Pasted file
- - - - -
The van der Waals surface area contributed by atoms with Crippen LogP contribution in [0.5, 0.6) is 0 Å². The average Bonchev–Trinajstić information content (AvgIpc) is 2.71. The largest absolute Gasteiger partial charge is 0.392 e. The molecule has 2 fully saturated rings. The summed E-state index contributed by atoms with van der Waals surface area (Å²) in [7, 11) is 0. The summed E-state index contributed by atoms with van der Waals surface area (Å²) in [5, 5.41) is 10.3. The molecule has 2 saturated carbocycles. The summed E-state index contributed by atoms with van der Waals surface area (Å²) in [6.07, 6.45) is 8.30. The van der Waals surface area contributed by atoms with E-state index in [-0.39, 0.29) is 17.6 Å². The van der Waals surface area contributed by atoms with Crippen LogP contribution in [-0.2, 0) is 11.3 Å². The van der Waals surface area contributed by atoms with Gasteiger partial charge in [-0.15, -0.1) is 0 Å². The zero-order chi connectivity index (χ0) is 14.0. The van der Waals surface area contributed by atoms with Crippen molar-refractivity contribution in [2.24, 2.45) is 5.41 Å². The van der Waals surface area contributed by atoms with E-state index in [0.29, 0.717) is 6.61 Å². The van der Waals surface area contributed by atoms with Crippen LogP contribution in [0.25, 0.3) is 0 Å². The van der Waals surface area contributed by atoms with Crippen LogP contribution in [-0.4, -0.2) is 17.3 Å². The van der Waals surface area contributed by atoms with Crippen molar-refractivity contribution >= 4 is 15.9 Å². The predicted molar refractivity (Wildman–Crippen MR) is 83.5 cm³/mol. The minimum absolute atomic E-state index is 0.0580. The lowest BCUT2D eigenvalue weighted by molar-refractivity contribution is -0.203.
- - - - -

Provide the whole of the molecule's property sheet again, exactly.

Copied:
The van der Waals surface area contributed by atoms with Crippen LogP contribution in [0.5, 0.6) is 0 Å². The average Bonchev–Trinajstić information content (AvgIpc) is 2.71. The largest absolute Gasteiger partial charge is 0.392 e. The molecule has 2 fully saturated rings. The summed E-state index contributed by atoms with van der Waals surface area (Å²) in [7, 11) is 0. The summed E-state index contributed by atoms with van der Waals surface area (Å²) in [5, 5.41) is 10.3. The molecule has 2 saturated carbocycles. The summed E-state index contributed by atoms with van der Waals surface area (Å²) in [6.07, 6.45) is 8.30. The van der Waals surface area contributed by atoms with E-state index in [-0.39, 0.29) is 17.6 Å². The van der Waals surface area contributed by atoms with Crippen LogP contribution in [-0.2, 0) is 11.3 Å². The van der Waals surface area contributed by atoms with Gasteiger partial charge in [-0.15, -0.1) is 0 Å². The zero-order chi connectivity index (χ0) is 14.0. The van der Waals surface area contributed by atoms with Crippen molar-refractivity contribution in [2.24, 2.45) is 5.41 Å². The van der Waals surface area contributed by atoms with E-state index in [0.29, 0.717) is 6.61 Å². The van der Waals surface area contributed by atoms with Crippen LogP contribution in [0.25, 0.3) is 0 Å². The van der Waals surface area contributed by atoms with Crippen LogP contribution in [-0.4, -0.2) is 17.3 Å². The van der Waals surface area contributed by atoms with Crippen molar-refractivity contribution >= 4 is 15.9 Å². The predicted molar refractivity (Wildman–Crippen MR) is 83.5 cm³/mol. The minimum absolute atomic E-state index is 0.0580. The lowest BCUT2D eigenvalue weighted by molar-refractivity contribution is -0.203.